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Research and Scholarship

Students complete art exercise in studio

Scholarly ability involves research, scholarship, and creative activity. The disciplines of art, art education, and art therapy are distinct disciplines and have different theories, standards for training and practice, research methodologies, outcomes, and creative activities. Housed at a teaching institution and committed to the professional training of art teachers, the department recognizes that scholarly and creative activity may be documented by contribution to the arts, publications, presentations, reputation among colleagues, applied research, etc. research scholarship, and creative activity may take many forms including but not restricted to:

  • Publications (books, articles, reviews, reports, electronic media, etc.).
  • Grants, Fellowships, etc.
  • Presentations and discipline and/or related discipline meetings.
  • Contributions to the subject matter field (presentations, exhibits, productions, research, editorships, model, programs, curating exhibitions, etc.).
  • Invitations by professional or educational organizations to describe the discipline’s theory, practice, and/or research.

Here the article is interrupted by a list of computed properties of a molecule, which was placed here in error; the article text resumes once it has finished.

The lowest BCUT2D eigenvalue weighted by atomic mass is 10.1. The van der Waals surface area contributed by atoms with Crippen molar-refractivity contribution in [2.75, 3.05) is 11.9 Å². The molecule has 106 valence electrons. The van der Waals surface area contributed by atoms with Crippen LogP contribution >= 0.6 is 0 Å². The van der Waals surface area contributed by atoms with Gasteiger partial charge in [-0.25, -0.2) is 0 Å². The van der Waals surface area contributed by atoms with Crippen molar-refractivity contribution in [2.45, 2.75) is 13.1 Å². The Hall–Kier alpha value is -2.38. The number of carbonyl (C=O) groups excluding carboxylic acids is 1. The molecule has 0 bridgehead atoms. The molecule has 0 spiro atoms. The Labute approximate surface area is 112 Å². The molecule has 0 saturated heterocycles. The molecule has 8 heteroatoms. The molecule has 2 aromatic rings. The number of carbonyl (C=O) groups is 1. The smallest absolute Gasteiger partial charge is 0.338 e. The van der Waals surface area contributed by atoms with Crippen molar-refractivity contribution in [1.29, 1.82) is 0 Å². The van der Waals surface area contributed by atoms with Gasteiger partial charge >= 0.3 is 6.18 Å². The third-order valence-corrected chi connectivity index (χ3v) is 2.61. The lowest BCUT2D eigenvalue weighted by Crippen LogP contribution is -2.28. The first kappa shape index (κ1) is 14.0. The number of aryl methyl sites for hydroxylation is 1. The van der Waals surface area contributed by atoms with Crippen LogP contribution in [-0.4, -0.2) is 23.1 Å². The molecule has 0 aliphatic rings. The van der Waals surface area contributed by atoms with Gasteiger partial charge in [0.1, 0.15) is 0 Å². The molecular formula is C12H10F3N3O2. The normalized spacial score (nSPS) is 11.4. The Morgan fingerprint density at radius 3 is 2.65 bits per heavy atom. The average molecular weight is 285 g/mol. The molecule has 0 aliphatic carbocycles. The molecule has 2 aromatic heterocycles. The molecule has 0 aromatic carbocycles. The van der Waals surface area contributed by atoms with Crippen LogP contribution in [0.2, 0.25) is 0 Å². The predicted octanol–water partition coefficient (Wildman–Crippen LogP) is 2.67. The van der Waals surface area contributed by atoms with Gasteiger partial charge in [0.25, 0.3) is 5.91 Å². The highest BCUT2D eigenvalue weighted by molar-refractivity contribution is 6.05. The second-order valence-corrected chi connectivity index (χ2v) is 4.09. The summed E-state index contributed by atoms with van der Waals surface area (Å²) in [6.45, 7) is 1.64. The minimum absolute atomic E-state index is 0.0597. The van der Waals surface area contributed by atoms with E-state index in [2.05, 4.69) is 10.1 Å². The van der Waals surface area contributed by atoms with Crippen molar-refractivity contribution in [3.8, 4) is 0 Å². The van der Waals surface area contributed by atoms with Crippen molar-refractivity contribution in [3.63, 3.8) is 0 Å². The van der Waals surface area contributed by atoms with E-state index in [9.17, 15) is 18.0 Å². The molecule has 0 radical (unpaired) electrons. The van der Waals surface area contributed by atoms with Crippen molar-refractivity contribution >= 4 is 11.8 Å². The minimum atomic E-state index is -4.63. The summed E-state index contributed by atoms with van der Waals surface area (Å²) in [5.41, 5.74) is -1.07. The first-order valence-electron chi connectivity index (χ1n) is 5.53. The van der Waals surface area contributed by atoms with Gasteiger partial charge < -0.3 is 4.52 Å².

• Consultancies.
  • Works in progress.

It is our understanding that the above statement and the following evaluation guide will serve as a guide for the department in evaluating the significance of items submitted by the faculty to meet the SUNY criteria for research, scholarship, and creative activity in the disciplines of art, art education, and art therapy. It is expected that the department and its committees will evaluate the submitted information in accordance with each discipline’s standards to develop recommendations for promotion, continuing appointment, contract renewals, and discretionary salary increases.

Creative Activities

Following are some of the more significant activities, in rank order.

1.   One-person exhibition in a major museum or major educational institution gallery.

2.   One-person exhibition in a major private gallery or national or international stature.

3.   Acquisition of work by major museums and/or corporate collections.

4.   One-person exhibition in major regional museum.

5.   One-person exhibition in major regional private gallery.